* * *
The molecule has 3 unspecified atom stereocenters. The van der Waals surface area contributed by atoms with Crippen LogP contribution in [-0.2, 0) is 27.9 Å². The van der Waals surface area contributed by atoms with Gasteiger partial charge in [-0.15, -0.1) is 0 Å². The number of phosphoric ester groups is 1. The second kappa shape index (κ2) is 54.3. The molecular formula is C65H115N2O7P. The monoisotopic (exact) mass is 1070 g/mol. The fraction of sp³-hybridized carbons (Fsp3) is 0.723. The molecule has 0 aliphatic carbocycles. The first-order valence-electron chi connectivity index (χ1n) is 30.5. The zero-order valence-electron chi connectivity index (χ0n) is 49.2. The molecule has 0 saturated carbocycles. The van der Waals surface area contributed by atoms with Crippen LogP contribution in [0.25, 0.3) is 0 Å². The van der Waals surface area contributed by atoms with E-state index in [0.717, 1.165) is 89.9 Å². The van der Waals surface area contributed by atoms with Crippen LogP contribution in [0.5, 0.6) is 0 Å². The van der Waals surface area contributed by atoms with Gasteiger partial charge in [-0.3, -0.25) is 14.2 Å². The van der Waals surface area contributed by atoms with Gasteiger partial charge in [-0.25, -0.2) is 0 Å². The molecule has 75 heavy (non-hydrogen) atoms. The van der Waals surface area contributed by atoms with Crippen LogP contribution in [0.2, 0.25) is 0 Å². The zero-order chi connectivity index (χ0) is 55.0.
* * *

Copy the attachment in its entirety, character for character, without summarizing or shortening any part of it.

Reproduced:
The molecule has 3 unspecified atom stereocenters. The van der Waals surface area contributed by atoms with Crippen LogP contribution in [-0.2, 0) is 27.9 Å². The van der Waals surface area contributed by atoms with Gasteiger partial charge in [-0.15, -0.1) is 0 Å². The number of phosphoric ester groups is 1. The second kappa shape index (κ2) is 54.3. The molecular formula is C65H115N2O7P. The monoisotopic (exact) mass is 1070 g/mol. The fraction of sp³-hybridized carbons (Fsp3) is 0.723. The molecule has 0 aliphatic carbocycles. The first-order valence-electron chi connectivity index (χ1n) is 30.5. The zero-order valence-electron chi connectivity index (χ0n) is 49.2. The molecule has 0 saturated carbocycles. The van der Waals surface area contributed by atoms with Crippen LogP contribution in [0.25, 0.3) is 0 Å². The van der Waals surface area contributed by atoms with E-state index in [0.717, 1.165) is 89.9 Å². The van der Waals surface area contributed by atoms with Crippen LogP contribution in [0.5, 0.6) is 0 Å². The van der Waals surface area contributed by atoms with Gasteiger partial charge in [-0.3, -0.25) is 14.2 Å². The van der Waals surface area contributed by atoms with Gasteiger partial charge in [-0.25, -0.2) is 0 Å². The molecule has 75 heavy (non-hydrogen) atoms. The van der Waals surface area contributed by atoms with Crippen LogP contribution in [0.2, 0.25) is 0 Å². The zero-order chi connectivity index (χ0) is 55.0.